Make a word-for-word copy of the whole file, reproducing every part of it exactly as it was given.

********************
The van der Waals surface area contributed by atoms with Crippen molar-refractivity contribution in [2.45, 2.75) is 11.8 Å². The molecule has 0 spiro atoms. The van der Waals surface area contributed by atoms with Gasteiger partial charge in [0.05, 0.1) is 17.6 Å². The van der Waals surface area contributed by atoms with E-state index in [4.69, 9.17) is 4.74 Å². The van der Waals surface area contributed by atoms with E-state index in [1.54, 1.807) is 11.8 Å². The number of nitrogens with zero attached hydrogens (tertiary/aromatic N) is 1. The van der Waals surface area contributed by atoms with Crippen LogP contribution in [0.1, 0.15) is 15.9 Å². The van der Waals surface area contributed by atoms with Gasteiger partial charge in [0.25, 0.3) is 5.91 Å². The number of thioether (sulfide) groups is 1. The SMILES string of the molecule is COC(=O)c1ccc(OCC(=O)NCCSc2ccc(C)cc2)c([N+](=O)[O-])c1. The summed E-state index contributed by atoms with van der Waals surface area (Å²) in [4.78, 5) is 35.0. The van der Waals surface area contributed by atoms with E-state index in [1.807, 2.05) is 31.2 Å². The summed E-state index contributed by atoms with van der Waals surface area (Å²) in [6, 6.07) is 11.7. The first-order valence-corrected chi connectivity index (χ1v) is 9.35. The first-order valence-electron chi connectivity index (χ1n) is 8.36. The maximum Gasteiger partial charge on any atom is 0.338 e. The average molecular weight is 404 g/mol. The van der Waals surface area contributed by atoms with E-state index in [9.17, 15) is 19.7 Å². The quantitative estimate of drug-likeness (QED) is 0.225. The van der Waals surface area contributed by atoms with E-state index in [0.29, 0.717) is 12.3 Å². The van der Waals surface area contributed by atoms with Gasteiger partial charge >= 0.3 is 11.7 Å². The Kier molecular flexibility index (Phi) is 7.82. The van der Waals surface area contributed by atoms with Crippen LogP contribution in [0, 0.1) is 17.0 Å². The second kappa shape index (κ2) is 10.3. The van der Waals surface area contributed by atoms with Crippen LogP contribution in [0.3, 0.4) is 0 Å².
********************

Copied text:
The van der Waals surface area contributed by atoms with Crippen molar-refractivity contribution in [2.45, 2.75) is 11.8 Å². The molecule has 0 spiro atoms. The van der Waals surface area contributed by atoms with Gasteiger partial charge in [0.05, 0.1) is 17.6 Å². The van der Waals surface area contributed by atoms with E-state index in [4.69, 9.17) is 4.74 Å². The van der Waals surface area contributed by atoms with E-state index in [1.54, 1.807) is 11.8 Å². The number of nitrogens with zero attached hydrogens (tertiary/aromatic N) is 1. The van der Waals surface area contributed by atoms with Crippen LogP contribution in [0.1, 0.15) is 15.9 Å². The van der Waals surface area contributed by atoms with Gasteiger partial charge in [0.25, 0.3) is 5.91 Å². The number of thioether (sulfide) groups is 1. The SMILES string of the molecule is COC(=O)c1ccc(OCC(=O)NCCSc2ccc(C)cc2)c([N+](=O)[O-])c1. The summed E-state index contributed by atoms with van der Waals surface area (Å²) in [4.78, 5) is 35.0. The van der Waals surface area contributed by atoms with E-state index in [1.807, 2.05) is 31.2 Å². The summed E-state index contributed by atoms with van der Waals surface area (Å²) in [6, 6.07) is 11.7. The first-order valence-corrected chi connectivity index (χ1v) is 9.35. The first-order valence-electron chi connectivity index (χ1n) is 8.36. The maximum Gasteiger partial charge on any atom is 0.338 e. The average molecular weight is 404 g/mol. The van der Waals surface area contributed by atoms with E-state index in [9.17, 15) is 19.7 Å². The quantitative estimate of drug-likeness (QED) is 0.225. The van der Waals surface area contributed by atoms with E-state index in [0.29, 0.717) is 12.3 Å². The van der Waals surface area contributed by atoms with Gasteiger partial charge >= 0.3 is 11.7 Å². The Kier molecular flexibility index (Phi) is 7.82. The van der Waals surface area contributed by atoms with Crippen LogP contribution in [0, 0.1) is 17.0 Å². The second kappa shape index (κ2) is 10.3. The van der Waals surface area contributed by atoms with Crippen LogP contribution in [0.3, 0.4) is 0 Å².